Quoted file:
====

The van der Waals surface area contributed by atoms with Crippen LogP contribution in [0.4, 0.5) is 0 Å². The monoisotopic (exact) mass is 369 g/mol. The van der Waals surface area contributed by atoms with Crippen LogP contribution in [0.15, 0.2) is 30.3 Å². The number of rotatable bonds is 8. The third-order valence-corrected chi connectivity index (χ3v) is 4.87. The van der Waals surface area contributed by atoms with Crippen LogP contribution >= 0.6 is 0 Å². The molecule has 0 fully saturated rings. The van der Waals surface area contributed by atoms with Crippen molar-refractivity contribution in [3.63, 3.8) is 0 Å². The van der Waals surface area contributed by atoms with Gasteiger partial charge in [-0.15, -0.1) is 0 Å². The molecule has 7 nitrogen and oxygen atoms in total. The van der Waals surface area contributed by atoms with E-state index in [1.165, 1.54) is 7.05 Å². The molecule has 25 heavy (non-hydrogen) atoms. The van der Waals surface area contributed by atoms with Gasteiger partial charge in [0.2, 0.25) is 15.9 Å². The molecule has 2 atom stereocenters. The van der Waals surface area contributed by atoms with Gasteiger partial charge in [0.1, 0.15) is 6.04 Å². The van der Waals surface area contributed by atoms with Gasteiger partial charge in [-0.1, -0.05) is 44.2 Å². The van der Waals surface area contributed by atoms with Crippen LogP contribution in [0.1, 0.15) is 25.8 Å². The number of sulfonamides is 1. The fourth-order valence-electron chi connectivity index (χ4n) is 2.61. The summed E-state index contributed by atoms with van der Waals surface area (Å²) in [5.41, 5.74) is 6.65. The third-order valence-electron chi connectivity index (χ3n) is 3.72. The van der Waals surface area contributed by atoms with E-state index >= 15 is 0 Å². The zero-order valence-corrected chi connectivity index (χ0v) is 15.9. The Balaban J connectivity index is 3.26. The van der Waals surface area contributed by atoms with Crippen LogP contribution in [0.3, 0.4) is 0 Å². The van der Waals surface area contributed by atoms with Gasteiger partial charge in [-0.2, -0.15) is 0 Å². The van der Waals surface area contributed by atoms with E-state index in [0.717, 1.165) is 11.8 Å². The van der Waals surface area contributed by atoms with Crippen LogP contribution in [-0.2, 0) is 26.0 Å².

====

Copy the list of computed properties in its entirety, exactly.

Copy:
The van der Waals surface area contributed by atoms with Crippen LogP contribution in [0.4, 0.5) is 0 Å². The monoisotopic (exact) mass is 369 g/mol. The van der Waals surface area contributed by atoms with Crippen LogP contribution in [0.15, 0.2) is 30.3 Å². The number of rotatable bonds is 8. The third-order valence-corrected chi connectivity index (χ3v) is 4.87. The van der Waals surface area contributed by atoms with Crippen LogP contribution >= 0.6 is 0 Å². The molecule has 0 fully saturated rings. The van der Waals surface area contributed by atoms with Crippen molar-refractivity contribution in [3.63, 3.8) is 0 Å². The van der Waals surface area contributed by atoms with Gasteiger partial charge in [-0.15, -0.1) is 0 Å². The molecule has 7 nitrogen and oxygen atoms in total. The van der Waals surface area contributed by atoms with E-state index in [1.165, 1.54) is 7.05 Å². The molecule has 25 heavy (non-hydrogen) atoms. The van der Waals surface area contributed by atoms with Gasteiger partial charge in [0.2, 0.25) is 15.9 Å². The molecule has 2 atom stereocenters. The van der Waals surface area contributed by atoms with Gasteiger partial charge in [0.1, 0.15) is 6.04 Å². The van der Waals surface area contributed by atoms with Gasteiger partial charge in [-0.1, -0.05) is 44.2 Å². The van der Waals surface area contributed by atoms with Crippen LogP contribution in [0.1, 0.15) is 25.8 Å². The number of sulfonamides is 1. The fourth-order valence-electron chi connectivity index (χ4n) is 2.61. The summed E-state index contributed by atoms with van der Waals surface area (Å²) in [5.41, 5.74) is 6.65. The third-order valence-electron chi connectivity index (χ3n) is 3.72. The van der Waals surface area contributed by atoms with E-state index >= 15 is 0 Å². The zero-order valence-corrected chi connectivity index (χ0v) is 15.9. The Balaban J connectivity index is 3.26. The van der Waals surface area contributed by atoms with Crippen LogP contribution in [0.3, 0.4) is 0 Å². The van der Waals surface area contributed by atoms with Gasteiger partial charge in [-0.2, -0.15) is 0 Å². The van der Waals surface area contributed by atoms with E-state index in [0.717, 1.165) is 11.8 Å². The van der Waals surface area contributed by atoms with Crippen LogP contribution in [-0.2, 0) is 26.0 Å².